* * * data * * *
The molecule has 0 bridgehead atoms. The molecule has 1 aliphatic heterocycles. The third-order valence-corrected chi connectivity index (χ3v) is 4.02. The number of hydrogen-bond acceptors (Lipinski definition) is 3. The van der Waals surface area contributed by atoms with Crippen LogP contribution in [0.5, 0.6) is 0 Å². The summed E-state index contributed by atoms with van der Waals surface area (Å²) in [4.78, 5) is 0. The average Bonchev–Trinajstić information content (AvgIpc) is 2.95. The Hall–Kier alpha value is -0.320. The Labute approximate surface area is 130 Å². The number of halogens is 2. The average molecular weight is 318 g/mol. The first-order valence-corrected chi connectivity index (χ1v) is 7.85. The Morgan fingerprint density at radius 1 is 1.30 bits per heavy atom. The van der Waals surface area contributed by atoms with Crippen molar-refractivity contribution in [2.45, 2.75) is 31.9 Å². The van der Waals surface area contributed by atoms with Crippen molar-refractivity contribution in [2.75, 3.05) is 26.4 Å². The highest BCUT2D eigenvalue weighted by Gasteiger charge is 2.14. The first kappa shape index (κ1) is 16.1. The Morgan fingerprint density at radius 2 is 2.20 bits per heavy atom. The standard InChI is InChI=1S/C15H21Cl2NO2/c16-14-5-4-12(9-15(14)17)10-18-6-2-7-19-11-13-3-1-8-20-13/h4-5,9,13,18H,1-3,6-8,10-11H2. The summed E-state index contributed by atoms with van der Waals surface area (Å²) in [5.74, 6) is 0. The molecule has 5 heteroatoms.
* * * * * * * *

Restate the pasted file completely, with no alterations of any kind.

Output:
The molecule has 0 bridgehead atoms. The molecule has 1 aliphatic heterocycles. The third-order valence-corrected chi connectivity index (χ3v) is 4.02. The number of hydrogen-bond acceptors (Lipinski definition) is 3. The van der Waals surface area contributed by atoms with Crippen LogP contribution in [0.5, 0.6) is 0 Å². The summed E-state index contributed by atoms with van der Waals surface area (Å²) in [4.78, 5) is 0. The average Bonchev–Trinajstić information content (AvgIpc) is 2.95. The Hall–Kier alpha value is -0.320. The Labute approximate surface area is 130 Å². The number of halogens is 2. The average molecular weight is 318 g/mol. The first-order valence-corrected chi connectivity index (χ1v) is 7.85. The Morgan fingerprint density at radius 1 is 1.30 bits per heavy atom. The van der Waals surface area contributed by atoms with Crippen molar-refractivity contribution in [2.45, 2.75) is 31.9 Å². The van der Waals surface area contributed by atoms with Crippen molar-refractivity contribution in [2.75, 3.05) is 26.4 Å². The highest BCUT2D eigenvalue weighted by Gasteiger charge is 2.14. The first kappa shape index (κ1) is 16.1. The Morgan fingerprint density at radius 2 is 2.20 bits per heavy atom. The standard InChI is InChI=1S/C15H21Cl2NO2/c16-14-5-4-12(9-15(14)17)10-18-6-2-7-19-11-13-3-1-8-20-13/h4-5,9,13,18H,1-3,6-8,10-11H2. The summed E-state index contributed by atoms with van der Waals surface area (Å²) in [5.74, 6) is 0. The molecule has 5 heteroatoms.